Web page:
It was once the home of the biggest performances and screaming fans. For 20 years, Starwood Amphitheatre was the “it” venue, its appeal attracting the tours of the biggest names in rock and roll, pop stars and new and old country crooners.
Fast forward to today, and the 65-acre venue located on Murfreesboro Pike sits abandoned. Locks now replace the gates that previously welcomed millions of fans, the parking lot empty, the stage no more.
The place that once brought in the biggest tours, including, Britney Spears, Jimmy Buffett, Dave Matthews Band, The Beach Boys, the Eagles and more sits silent and has since 2006.
Groundbreaking for the once primary outdoor music venue in Nashville was held on Nov. 11, 1985. It opened in June 1986. The Monkees, Dwight Yoakam, The Charlie Daniels Band, James Taylor and Willie Nelson were all among the first performers to hit the outdoor stage that summer.
For the next 20 years, the venue with seating for more than 17,000 fans, brought in some of the top acts, including Sarah McLachlan in 1998, Hanson in 1998, Brittney Spears in 2000 and Tom Petty in 2005. Aerosmith and Mötley Crüe were the last bands to perform at the venue in 2006.
During its 20-year history, the venue went through several name changes. In the late 90s, it was sold to First American National Bank and was renamed First American Music Center. In 2000, it was renamed again to AmSouth Amphitheatre. The venue later went back to its original name in 2004 until its closing.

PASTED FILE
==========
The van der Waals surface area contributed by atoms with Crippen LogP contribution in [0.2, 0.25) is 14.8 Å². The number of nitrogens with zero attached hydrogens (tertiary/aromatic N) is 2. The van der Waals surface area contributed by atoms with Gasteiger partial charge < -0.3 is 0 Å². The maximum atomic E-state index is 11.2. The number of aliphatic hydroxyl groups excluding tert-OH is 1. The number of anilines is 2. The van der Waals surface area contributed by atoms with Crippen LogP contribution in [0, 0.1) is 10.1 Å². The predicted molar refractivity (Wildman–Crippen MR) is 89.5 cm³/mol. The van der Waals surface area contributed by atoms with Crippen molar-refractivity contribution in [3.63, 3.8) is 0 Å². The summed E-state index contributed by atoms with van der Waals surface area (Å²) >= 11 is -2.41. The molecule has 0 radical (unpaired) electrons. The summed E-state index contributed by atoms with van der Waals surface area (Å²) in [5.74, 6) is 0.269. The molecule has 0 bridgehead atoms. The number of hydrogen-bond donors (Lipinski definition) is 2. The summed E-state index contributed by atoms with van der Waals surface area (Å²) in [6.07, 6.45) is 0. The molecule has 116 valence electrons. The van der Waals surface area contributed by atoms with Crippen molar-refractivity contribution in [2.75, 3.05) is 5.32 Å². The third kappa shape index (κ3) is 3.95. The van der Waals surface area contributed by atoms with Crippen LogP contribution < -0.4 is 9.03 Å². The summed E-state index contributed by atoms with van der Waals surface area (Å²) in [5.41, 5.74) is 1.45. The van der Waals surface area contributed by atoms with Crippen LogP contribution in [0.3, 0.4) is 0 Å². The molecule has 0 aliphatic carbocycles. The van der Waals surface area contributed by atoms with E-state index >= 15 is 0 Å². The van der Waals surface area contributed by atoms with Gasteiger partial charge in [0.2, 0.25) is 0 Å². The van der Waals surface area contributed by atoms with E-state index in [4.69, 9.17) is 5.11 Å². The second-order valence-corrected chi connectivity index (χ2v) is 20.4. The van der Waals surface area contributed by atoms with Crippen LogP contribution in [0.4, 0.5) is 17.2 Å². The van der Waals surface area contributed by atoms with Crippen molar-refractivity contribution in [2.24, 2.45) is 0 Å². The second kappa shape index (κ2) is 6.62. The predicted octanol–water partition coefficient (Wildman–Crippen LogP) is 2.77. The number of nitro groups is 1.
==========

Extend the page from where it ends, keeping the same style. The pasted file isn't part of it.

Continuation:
BEGINNING OF THE END
In Feb. 2007, Live Nation announced its intention to close the outdoor venue and the upcoming concert season was canceled. In its last season, Starwood grossed just over $4.6 million in ticket sales, according to Wikipedia.
Portions of the Nashville staple were demolished in the fall of 2007.
Since its closing more than a decade ago, the venue has remained undeveloped. There have been many proposals for the site, including in 2018 when an investor announced plans to build 200 townhomes, 150 senior living units, 200 loft apartments and retail and office space.
“I’ve heard a lot about the heyday of Starwood. People talk about how it used to be,” Antioch resident Jennifer Samardak previously told News 2.
Another developer also had plans to bring concerts back to the site in 2011.
So far, none of the proposed plans have taken shape.
All day Thursday, News 2 is digging deeper into the ongoing evolution of Antioch. We’ll have special reports on the good, the bad and the future of the community beginning on “Good Morning Nashville.”